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Manatees Sea Turtle Hospital and Crane Point Nature Preserve

On what was supposed to be a day of snorkeling and facing our fears to the reward of a menagerie of a seawater ecosystem displaying itself before us upon the Florida reef – we found ourselves instead walking through a forest of mangroves. At a little before noon, after a morning of nervously shuffling about in wait of our planned adventure, I received a call from our captain canceling the trip. We gladly accepted our fate, best not to force these things.

Instead we headed off to Crane Point Museum & Nature Center. A 63 acre property preserving what the Keys were before humans made it a vacation destination, cleared all the trees and developed resorts like the one we are staying in.

Once upon a time (roughly 1820) a man named Adderley sailed from the Bahamas and built a home on the land now known as Crane Point so he could harvest sponges and sell them at Key West (then the biggest city in Florida).

Then came the railroad, then came a hurricane to knock down the railroad, then came the Overseas Highway, then came developers, then came…..tourists – and there went the ecosystem – except for a patch of land purchased by a couple well-to-do people from Massachusetts – the Cranes. Who just so happened to buy the very same land with Adderley's house on it, and be environmentalists. The land was purchased by the Florida Keys Land & Sea Trust in the 1990's thus ensuring the preserve is the last remaining chunk of actual mostly undisturbed nature on the Keys for future generations.

It is the only "nature" I have ever seen in Florida other than invasive species around an urban ditch.

On top of this treat we also got to see a manatee when we reached the point, it even poked its head up out of the water as I was photographing.

Having taken in nature and history and being on a conservation kick we made our last stop of the exploration day the Sea Turtle Hospital. This hospital is a non-profit started not long after the endangered species act was put into place protecting these ginormous and not really bright sea creatures.

The largest sea turtle, the leatherback, can get up to about 2000 pounds we learned. Meanwhile, in the hospital was only one almost mature turtle, age 25, admitted for eating garbage and needing to work out the residual gas that comes from trying to digest plastic that makes a turtle float (and die if not rescued).  It can take a sea turtle up to two weeks to expell a piece of plastic – meanwhile they are floating and eating more plastic because they are floating on the surface.  Thus, the need of rescue.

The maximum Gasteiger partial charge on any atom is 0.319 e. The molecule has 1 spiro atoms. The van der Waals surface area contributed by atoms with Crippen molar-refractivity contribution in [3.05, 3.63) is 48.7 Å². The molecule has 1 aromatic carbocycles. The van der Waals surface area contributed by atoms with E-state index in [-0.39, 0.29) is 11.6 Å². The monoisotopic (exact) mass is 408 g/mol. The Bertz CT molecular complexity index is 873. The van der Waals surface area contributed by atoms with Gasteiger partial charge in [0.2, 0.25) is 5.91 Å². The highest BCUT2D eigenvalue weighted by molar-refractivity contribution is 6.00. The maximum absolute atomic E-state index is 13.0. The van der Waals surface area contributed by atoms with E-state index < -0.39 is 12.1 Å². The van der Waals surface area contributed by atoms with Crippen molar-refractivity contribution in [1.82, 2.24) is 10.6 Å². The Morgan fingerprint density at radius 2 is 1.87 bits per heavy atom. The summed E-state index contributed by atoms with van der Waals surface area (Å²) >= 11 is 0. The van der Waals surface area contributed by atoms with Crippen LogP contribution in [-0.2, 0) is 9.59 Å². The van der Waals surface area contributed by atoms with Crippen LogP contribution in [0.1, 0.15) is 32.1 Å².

There were also turtles with what they have termed "bubble butt" syndrome. A permanent gas bubble in the tissue makes it impossible for them to submerge without weights on their shell.  This is caused when boats hit their shells, however, there is no identified cure or understanding as to why it happens to some but not all sea turtles hit by boats.

These "Bubble Butt" turtles can never be released into the wild as they will die when they shed the weights so the turtle hospital keeps them or appropriate facilities can adopt them – like Mandalay Bay casino and aquarium in Vegas.  Above is the picture of Bubble Butt the first sea turtle to be found with this condition. 

After getting to feed the sea turtles and watch their clunky bodies swim around the giant tank at the hospital we took our tired feet home to wash the sunscreen off and decide upon dinner. Evan found us a BBQ establishment just down the street called Porky's.

Very different fare than the prior two days it was still delicious – and we had the most delectable crawfish cakes before our Cuban and Carolina style pork fest.

The scenery involved live music and Anne Rand quotes all resting upon a dock.


I only earned one more new mosquito bite before we returned home with our 3rd day's box of keylime pie to go. This our last dinner before the journey home to Seattle.


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